IUFRO All-Division 6 Meeting at the 125th Anniversary Congress
An Interview with Division 6 Coordinator Tuija Sievänen of the Natural Resources Institute Finland
Research Organizations (IUFRO) is a non-profit, non-governmental international network of forest scientists, which promotes global cooperation in forest-related research and enhances the understanding of the ecological, economic and social aspects of forests and trees. IUFRO’s 125th Anniversary Congress was held in Freiburg, Germany, 18-22 September 2017.
IUFRO is “the” global network for forest science cooperation. It unites more than 15,000 scientists in almost 700 Member Organizations in over 120 countries, and is a member of the International Council for Science (ICSU). Scientists cooperate in IUFRO on a voluntary basis.
IUFRO’s field of scientific activity is spread over nine Divisions covering key forest research fields: Silviculture; Physiology and Genetics; Forest Operations, Engineering and Management; Forest Assessment, Modelling and Management; Forest Products; Social Aspects of Forests and Forestry; Forest Health; and Forest Policy and Economics.
Each of those Divisions is broken into units that focus on specific aspects that fall under the divisional umbrella.
Five of the nine Divisions held all-Division meetings in conjunction with the IUFRO 125th Anniversary Congress. At the all-Division meetings, researchers were brought up to date, through a number of presentations, on issues and findings pertinent to them.
Division 6 – Social Aspects of Forests and Forestry – includes: forest and human health; forest education; forest ethics; gender and forestry; landscape planning and management; nature-based tourism; nature conservation and protected areas; recreation; rural development; and urban forestry.
The units within Division 6 look into: Social Aspects of Forests and Forestry; Forest Recreation; Landscape Planning and Management; Nature-based Tourism; Nature Conservation and Protected Areas; Forest Ethics; Forest, Trees and Human Health and Wellbeing; Urban Forestry; Gender and Forestry; Forest Education; and Rural Development.
Tuija Sievänen of the Natural Resources Institute Finland and the Coordinator of IUFRO Division 6 elaborated on her Division’s work:
“The range of topics covered by Division 6 is broad and goes into all kinds of issues related to the cultural and social aspects of forestry and forests,” said Ms. Sievänen. “Recreation and tourism, landscape as a cultural asset, urban forests as a source of well-being for people, human health aspects, gender aspects, ethics, education, rural community development, forestry livelihoods from a social perspective, etc.”
She said the interest shown in the topics presented by her Division at the Congress and the quality of the speakers left her feeling very satisfied.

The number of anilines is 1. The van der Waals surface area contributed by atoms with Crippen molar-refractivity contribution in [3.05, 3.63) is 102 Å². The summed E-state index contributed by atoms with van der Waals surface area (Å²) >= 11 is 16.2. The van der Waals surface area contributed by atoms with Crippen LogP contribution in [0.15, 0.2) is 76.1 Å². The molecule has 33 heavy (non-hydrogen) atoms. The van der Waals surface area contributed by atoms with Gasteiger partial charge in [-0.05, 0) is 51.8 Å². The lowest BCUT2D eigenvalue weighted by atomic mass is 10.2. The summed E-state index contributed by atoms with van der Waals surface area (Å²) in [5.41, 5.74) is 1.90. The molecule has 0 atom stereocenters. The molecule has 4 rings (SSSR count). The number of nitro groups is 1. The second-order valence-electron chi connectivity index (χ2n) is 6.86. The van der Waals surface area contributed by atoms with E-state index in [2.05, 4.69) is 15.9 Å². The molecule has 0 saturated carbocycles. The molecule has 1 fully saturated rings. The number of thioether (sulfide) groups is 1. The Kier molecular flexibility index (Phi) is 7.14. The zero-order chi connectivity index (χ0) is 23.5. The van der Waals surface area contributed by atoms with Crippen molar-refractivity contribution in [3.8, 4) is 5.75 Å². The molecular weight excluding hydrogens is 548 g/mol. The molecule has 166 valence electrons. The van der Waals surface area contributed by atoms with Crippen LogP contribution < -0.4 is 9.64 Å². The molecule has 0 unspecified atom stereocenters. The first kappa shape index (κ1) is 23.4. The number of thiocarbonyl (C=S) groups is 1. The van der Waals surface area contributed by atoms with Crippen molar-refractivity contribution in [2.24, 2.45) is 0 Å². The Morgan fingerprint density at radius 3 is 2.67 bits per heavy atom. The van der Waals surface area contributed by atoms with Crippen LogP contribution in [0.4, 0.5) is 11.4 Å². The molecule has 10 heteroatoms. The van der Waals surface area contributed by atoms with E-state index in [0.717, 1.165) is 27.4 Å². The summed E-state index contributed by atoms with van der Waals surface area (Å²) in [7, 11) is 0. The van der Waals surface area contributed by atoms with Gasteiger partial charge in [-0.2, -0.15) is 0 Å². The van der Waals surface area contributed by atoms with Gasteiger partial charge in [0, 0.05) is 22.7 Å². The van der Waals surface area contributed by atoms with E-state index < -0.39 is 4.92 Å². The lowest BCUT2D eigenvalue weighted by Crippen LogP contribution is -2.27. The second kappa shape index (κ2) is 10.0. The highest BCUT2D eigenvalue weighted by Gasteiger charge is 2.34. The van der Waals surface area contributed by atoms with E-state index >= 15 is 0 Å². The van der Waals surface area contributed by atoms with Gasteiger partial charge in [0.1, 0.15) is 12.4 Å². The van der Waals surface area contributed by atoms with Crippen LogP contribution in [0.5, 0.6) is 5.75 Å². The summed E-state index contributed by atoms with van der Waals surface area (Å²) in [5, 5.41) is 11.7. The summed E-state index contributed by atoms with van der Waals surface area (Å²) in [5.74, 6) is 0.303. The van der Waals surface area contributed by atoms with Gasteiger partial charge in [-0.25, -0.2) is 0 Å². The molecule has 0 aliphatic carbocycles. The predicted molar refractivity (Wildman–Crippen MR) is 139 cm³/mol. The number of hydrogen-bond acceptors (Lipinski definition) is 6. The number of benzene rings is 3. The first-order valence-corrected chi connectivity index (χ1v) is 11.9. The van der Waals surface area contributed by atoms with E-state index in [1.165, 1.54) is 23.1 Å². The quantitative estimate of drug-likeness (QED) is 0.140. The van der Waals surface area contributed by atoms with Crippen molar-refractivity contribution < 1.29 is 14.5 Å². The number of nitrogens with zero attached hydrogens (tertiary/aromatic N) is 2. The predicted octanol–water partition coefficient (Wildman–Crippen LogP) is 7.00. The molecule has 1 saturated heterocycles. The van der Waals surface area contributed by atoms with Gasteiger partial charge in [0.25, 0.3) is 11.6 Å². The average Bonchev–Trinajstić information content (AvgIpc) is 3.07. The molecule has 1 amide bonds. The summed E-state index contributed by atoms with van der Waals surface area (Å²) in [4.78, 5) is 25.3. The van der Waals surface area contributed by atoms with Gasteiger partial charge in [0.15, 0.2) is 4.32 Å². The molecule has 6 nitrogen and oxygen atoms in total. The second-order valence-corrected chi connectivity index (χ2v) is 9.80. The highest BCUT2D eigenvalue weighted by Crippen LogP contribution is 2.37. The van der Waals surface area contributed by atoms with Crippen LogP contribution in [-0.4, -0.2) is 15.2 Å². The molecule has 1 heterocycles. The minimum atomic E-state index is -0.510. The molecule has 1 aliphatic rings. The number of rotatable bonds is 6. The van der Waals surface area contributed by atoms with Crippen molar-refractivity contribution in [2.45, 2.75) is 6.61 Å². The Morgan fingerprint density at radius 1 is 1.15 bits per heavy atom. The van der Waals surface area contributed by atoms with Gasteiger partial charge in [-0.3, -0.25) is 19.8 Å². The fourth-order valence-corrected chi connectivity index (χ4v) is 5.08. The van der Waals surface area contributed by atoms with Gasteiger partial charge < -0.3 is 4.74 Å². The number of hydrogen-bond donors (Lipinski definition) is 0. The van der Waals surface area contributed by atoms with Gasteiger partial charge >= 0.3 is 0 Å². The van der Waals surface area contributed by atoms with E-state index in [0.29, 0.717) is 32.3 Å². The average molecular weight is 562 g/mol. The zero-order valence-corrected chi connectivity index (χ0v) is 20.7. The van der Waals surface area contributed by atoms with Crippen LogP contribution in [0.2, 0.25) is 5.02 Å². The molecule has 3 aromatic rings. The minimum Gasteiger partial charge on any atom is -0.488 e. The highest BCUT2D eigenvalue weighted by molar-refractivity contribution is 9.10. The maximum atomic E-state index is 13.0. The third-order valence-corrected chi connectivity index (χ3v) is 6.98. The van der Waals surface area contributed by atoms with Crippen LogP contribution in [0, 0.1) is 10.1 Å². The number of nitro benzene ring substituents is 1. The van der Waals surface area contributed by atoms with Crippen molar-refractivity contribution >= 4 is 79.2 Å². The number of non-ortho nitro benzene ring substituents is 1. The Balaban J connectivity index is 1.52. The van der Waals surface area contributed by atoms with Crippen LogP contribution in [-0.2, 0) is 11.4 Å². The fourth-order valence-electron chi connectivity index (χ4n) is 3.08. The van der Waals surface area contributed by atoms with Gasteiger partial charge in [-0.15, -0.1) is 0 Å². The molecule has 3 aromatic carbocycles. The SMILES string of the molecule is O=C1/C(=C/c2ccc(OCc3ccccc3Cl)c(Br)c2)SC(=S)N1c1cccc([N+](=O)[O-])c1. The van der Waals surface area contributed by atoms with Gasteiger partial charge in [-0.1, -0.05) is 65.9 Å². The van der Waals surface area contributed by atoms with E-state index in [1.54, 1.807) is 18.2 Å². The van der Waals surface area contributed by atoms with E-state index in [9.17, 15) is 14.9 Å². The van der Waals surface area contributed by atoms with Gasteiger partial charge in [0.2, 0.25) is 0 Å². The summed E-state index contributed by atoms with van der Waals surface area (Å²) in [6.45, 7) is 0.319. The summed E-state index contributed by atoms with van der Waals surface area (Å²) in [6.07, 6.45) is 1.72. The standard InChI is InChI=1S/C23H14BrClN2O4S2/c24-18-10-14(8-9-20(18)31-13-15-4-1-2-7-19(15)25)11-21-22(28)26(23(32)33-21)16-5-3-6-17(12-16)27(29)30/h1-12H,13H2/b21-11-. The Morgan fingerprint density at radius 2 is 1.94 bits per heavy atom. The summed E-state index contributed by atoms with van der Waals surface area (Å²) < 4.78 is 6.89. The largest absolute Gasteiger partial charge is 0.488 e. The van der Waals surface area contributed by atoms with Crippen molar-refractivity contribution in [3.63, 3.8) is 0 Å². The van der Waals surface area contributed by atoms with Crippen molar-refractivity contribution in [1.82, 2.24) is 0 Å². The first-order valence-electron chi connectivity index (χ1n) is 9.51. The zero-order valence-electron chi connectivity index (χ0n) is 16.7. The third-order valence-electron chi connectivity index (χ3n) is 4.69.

“I’m happy that Division 6 had so many good sessions at the Congress and that there were a lot of social aspects integrated into other sessions outside our Division. It’s good progress to see social sciences having such a large role in forest sciences.
“Research on the social aspects of forestry and forests can offer valuable input for the understanding of the forest–human relationship. IUFRO Division 6 provides a link for scientists who work on these issues,” she said.
“At the Congress we had more sessions and presentations than I actually expected, so I think our work was well reflected in the Congress program by some dedicated researchers,” she added.
One of the interesting, and unexpected, sessions focused on combining art with research. “It was a presentation from Japan,” she said, and it dealt with getting people to express their feelings about their relationship with nature. “Many people cannot express this in words, but information can be obtained by having them create drawings.”
Ms. Sievänen noted that “recreation and landscape topics have been studied for several decades and have had a lot of research done, but now the most active research area – though not the largest – may be related to forests and human health, and to rural development, particularly in the developing countries. Urban forestry is also a field that is very active in IUFRO.
“And, there’s a new Task Force proposed on ethics,” she said. “We often work with people in forest-dependent and local communities to help us with our research but they don’t get anything back and we need to start giving back.”
Ms. Sievänen added: “At this moment, only few in IUFRO are active in this area, but there is a growing interest in issues of ethics as they relate to forests and forestry. I think it is an important topic that should be included in forestry discussions.”
Coming out of the Congress, she noted: “There are new approaches, tools and methodologies emerging to help us do better research and planning – for example, using recreation indicators in GIS systems to make it easier to integrate social values in forest planning and recreation management.
“People are dependent on forests, but today forests need people who understand the relationship between humans and nature. We must understand both people and forests in order to have sustainable forestry,” she said.
She feels that “social issues are of growing interest in the forestry sector, and that the interest will continue to grow and a broad spectrum of research will be done on those issues in future.”
Visit the IUFRO Anniversary Congress website for an overview of the program and for photos. Videos of the live-streamed sessions will be available on: http://iufro2017.com/